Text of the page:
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Eva Antonini exploring ‘the fragility and transiency of life’ through her creations. Excerpt from an interview with Lucky Compiler:

Eva Antonini

Eva Antonini was born in Rapperswil, Switzerland and spent much of her formative years there before moving to Geneva in 1981. Her artistic soul tried finding many outlets, through music and dance and even through her studies in linguistics. She traversed many a path, in England, United States, Italy, Middle and Far East. The gems of experience gathered from all these journeys and cultural interactions were collected with care and were tucked away into her heart that later on permeated into the moulds of clay or alabaster that Eva lovingly caressed and cajoled into various forms with her hands. Eva honed her skills under the watchful eyes of the masters in the studios of Oreste and Antonio Quattrini, Giorgio Eros Morandini, Giovanni Cimatti and Ettore Greco. She received honours during International Biennial of Contemporary Art in Florence in 2005. And it was only the beginning. The former student of linguistics has learnt to speak in a language that is all pervading in its sublimity.

Your work is a depiction of feminine beauty and fragility. What inspired you in exploring the sensuality of feminine forms? What is your thought on the increasing vulnerability and dissatisfaction with one’s own body that society is experiencing nowadays?

As mentioned above, my work is about the fragility and transiency of life in general, but also about its beautiful and harmonious, as well as tragic and sad fleeting instants. The female body with its delicate and soft forms is particularly suitable for this kind of exploration, although I occasionally also create male bodies whose pathos emphasizes the more dramatic aspects of my perception.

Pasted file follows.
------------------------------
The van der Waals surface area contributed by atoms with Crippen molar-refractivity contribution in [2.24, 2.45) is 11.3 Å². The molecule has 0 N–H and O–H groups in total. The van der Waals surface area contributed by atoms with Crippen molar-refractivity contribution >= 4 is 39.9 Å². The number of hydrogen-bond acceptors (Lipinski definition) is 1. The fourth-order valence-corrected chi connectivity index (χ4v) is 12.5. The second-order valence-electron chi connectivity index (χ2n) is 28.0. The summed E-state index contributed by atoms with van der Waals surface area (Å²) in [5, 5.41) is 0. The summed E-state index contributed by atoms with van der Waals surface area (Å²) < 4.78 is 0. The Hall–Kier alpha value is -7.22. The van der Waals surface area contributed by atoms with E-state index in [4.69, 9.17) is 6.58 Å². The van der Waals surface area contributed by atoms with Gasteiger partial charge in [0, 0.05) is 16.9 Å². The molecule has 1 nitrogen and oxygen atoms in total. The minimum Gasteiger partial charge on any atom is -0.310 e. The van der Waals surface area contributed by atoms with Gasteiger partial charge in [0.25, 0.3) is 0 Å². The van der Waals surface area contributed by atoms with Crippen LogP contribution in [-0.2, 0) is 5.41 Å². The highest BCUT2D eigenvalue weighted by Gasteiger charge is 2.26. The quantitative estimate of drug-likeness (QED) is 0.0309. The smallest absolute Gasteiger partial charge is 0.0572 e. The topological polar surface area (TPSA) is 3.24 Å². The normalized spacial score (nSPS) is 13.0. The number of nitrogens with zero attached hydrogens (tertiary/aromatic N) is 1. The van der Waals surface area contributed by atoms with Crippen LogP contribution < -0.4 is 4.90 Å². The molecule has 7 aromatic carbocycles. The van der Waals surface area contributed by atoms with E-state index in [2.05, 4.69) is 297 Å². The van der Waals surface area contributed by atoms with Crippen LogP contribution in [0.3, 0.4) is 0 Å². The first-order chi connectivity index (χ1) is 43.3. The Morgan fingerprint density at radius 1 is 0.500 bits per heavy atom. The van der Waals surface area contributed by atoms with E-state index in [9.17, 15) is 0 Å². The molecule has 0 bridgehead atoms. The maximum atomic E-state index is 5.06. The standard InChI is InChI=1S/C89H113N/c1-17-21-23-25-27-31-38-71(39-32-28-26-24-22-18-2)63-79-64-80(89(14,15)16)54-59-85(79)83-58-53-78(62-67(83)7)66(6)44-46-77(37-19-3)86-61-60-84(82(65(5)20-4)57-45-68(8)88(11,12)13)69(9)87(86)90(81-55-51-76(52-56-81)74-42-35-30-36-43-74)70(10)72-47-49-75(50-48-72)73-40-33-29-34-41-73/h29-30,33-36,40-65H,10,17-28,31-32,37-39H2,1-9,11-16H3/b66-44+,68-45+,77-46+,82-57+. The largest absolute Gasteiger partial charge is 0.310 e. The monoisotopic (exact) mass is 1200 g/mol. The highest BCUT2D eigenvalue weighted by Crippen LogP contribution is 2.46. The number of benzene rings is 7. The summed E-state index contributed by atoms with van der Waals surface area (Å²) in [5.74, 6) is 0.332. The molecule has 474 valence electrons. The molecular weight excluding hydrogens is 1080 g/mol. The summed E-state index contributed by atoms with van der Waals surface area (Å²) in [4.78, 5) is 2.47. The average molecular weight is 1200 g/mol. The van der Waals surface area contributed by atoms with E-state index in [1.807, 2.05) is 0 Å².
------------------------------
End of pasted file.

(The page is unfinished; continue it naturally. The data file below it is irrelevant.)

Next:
Unhappiness and general dissatisfaction are symptoms of our material society and lead, in many cases, to problems in relation and friendships, lack of self-esteem and consequent refusal of one’s own appearance. It is a worrying trend in a society that seems to put the priority of being slim and attractive before any other values and interests. Above all, unrealistic standards set by media lead to obsession with one’s personal look. Women, more than men, are continually bombarded with images of the ‘ideal’ face and figure. Focus is on glamour, not on joy and thankfulness for the gift of life.


You work with different materials as a medium of your story telling. Do you first decide on the story and then the medium to be used? Is it a conscious choice to often sculpt a portion of the human body than the whole?

I mainly work with clay and plaster, in some rare cases with stone.

Yes, I first choose the theme to be represented. The initial phase of the sculpture is always realized in clay. Quite often, I mould the entire clay sculpture in plaster as a second step and then partially reproduce it with clay slabs, providing it with that worn out and ‘experienced ‘ aspect and surface, which is the main focus of my present research and exploration.

Sculpting only a portion of the body is a conscious choice, but the outcome is often a very spontaneous fragment, which stands alone and has its own energy and expressiveness.

Observers tell me that they are challenged with the completion of the image through their own imagination.



Image Source: The Artist